• Injuries

        • Named as a defendant to a lawsuit

        The new Risk Management System will track officer activity based on incidents occurring during a period of time greater than twelve (12) months, although the specific time period has not yet been determined.

        60. The CPD should standardize its auditing practices,and increase the frequency of its audits.

        Task Frequency

        CPD Unit Audit Every 3 years
       Property Room Audit Quarterly
       Property Room Audit Unannounced/Random
       Pre-Auction Audit Semi-annually
       Drug Room Audit Pursuant to Destruction Order issued by court
       Court Inspection Random
       Site Security Audit Random
       Detail Audit Random
       CCRP Audit Quarterly
       PCF Audit Quarterly
       Uniform Audit Annually

        61. The CPD should increase the scope of its audit function including, for example, by monitoring the frequency with which officers charge suspects with resisting arrest, assault on an officer and obstruction of justice.

The CPD agrees with this recommendation. Using data that already is collected, the CPD will monitor the referenced conduct. This will assist in identifying officers who would benefit from additional training in interpersonal and/or tactical skills, as well as those officers who violate CPD policies and procedures for charging individuals.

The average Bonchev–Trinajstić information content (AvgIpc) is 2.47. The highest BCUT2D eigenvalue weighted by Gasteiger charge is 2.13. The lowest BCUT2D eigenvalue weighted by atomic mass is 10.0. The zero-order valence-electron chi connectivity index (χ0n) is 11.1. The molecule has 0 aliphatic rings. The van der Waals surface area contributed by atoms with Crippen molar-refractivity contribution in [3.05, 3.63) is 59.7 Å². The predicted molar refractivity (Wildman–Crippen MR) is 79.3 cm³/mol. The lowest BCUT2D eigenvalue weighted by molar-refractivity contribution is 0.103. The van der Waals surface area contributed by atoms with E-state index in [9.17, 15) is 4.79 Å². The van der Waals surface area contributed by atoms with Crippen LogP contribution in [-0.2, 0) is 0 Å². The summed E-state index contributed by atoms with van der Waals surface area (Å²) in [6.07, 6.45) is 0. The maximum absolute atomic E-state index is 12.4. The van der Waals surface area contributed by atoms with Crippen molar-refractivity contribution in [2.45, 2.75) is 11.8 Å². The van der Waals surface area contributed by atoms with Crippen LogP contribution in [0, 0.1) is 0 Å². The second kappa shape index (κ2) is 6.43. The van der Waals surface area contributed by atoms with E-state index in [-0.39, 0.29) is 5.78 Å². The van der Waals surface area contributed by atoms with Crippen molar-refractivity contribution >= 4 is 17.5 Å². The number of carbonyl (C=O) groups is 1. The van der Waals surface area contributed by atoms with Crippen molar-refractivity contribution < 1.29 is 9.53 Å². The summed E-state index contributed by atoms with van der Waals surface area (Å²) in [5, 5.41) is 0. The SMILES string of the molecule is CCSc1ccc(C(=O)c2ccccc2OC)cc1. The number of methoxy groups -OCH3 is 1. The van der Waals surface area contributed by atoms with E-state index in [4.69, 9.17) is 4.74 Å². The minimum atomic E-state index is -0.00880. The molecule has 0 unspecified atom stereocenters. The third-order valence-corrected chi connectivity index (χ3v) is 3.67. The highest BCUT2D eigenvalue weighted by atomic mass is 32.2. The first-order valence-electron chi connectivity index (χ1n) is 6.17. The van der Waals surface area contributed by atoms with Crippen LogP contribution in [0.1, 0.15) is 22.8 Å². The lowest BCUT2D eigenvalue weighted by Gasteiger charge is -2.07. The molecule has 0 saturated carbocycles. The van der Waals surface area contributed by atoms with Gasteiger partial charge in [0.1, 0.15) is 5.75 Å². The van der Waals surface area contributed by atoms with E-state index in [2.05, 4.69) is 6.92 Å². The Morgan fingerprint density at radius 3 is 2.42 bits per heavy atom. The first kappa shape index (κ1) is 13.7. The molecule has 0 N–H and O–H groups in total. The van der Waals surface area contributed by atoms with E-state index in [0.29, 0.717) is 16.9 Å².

62. The CPD should monitor patterns and trends regarding officers' court activity, including the dismissal of charges and officers' failure to appear to testify.

The CPD agrees with this recommendation. The CPD currently is implementing a process to monitor patterns and trends regarding officers' court activity, including the dismissal of charges and officers' failure to appear to testify.

        63. The Inspections Section should meet regularly with the prosecutor to identify problems in officer performance.